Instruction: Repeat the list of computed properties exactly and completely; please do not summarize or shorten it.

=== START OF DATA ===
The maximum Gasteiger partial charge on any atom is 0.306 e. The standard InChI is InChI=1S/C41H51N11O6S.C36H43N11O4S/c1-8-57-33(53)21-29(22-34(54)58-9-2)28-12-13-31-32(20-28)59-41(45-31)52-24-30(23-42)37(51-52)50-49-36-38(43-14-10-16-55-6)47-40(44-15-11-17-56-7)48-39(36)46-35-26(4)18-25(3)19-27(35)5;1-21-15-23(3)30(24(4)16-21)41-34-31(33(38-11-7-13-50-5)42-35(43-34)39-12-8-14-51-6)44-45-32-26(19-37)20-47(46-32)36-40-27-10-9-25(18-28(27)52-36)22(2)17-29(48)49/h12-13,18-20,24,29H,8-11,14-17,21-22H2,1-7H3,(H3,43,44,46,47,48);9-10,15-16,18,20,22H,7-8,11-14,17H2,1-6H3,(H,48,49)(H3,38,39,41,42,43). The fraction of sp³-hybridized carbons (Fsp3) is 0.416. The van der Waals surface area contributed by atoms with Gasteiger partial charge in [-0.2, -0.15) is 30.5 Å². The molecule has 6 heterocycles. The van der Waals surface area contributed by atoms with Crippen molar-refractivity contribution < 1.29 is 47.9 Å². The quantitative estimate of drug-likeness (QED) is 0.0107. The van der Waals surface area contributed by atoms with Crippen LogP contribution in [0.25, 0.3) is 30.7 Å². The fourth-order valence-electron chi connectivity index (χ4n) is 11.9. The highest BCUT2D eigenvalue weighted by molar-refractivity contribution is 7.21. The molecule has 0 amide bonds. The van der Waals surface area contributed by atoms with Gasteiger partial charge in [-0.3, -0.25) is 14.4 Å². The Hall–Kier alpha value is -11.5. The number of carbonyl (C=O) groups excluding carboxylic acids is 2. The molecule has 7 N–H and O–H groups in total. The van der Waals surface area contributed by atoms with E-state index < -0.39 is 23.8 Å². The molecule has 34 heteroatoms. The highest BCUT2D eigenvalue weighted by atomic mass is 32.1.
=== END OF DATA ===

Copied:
The maximum Gasteiger partial charge on any atom is 0.306 e. The standard InChI is InChI=1S/C41H51N11O6S.C36H43N11O4S/c1-8-57-33(53)21-29(22-34(54)58-9-2)28-12-13-31-32(20-28)59-41(45-31)52-24-30(23-42)37(51-52)50-49-36-38(43-14-10-16-55-6)47-40(44-15-11-17-56-7)48-39(36)46-35-26(4)18-25(3)19-27(35)5;1-21-15-23(3)30(24(4)16-21)41-34-31(33(38-11-7-13-50-5)42-35(43-34)39-12-8-14-51-6)44-45-32-26(19-37)20-47(46-32)36-40-27-10-9-25(18-28(27)52-36)22(2)17-29(48)49/h12-13,18-20,24,29H,8-11,14-17,21-22H2,1-7H3,(H3,43,44,46,47,48);9-10,15-16,18,20,22H,7-8,11-14,17H2,1-6H3,(H,48,49)(H3,38,39,41,42,43). The fraction of sp³-hybridized carbons (Fsp3) is 0.416. The van der Waals surface area contributed by atoms with Gasteiger partial charge in [-0.2, -0.15) is 30.5 Å². The molecule has 6 heterocycles. The van der Waals surface area contributed by atoms with Crippen molar-refractivity contribution < 1.29 is 47.9 Å². The quantitative estimate of drug-likeness (QED) is 0.0107. The van der Waals surface area contributed by atoms with Crippen LogP contribution in [0.25, 0.3) is 30.7 Å². The fourth-order valence-electron chi connectivity index (χ4n) is 11.9. The highest BCUT2D eigenvalue weighted by molar-refractivity contribution is 7.21. The molecule has 0 amide bonds. The van der Waals surface area contributed by atoms with Gasteiger partial charge in [-0.3, -0.25) is 14.4 Å². The Hall–Kier alpha value is -11.5. The number of carbonyl (C=O) groups excluding carboxylic acids is 2. The molecule has 7 N–H and O–H groups in total. The van der Waals surface area contributed by atoms with E-state index < -0.39 is 23.8 Å². The molecule has 34 heteroatoms. The highest BCUT2D eigenvalue weighted by atomic mass is 32.1.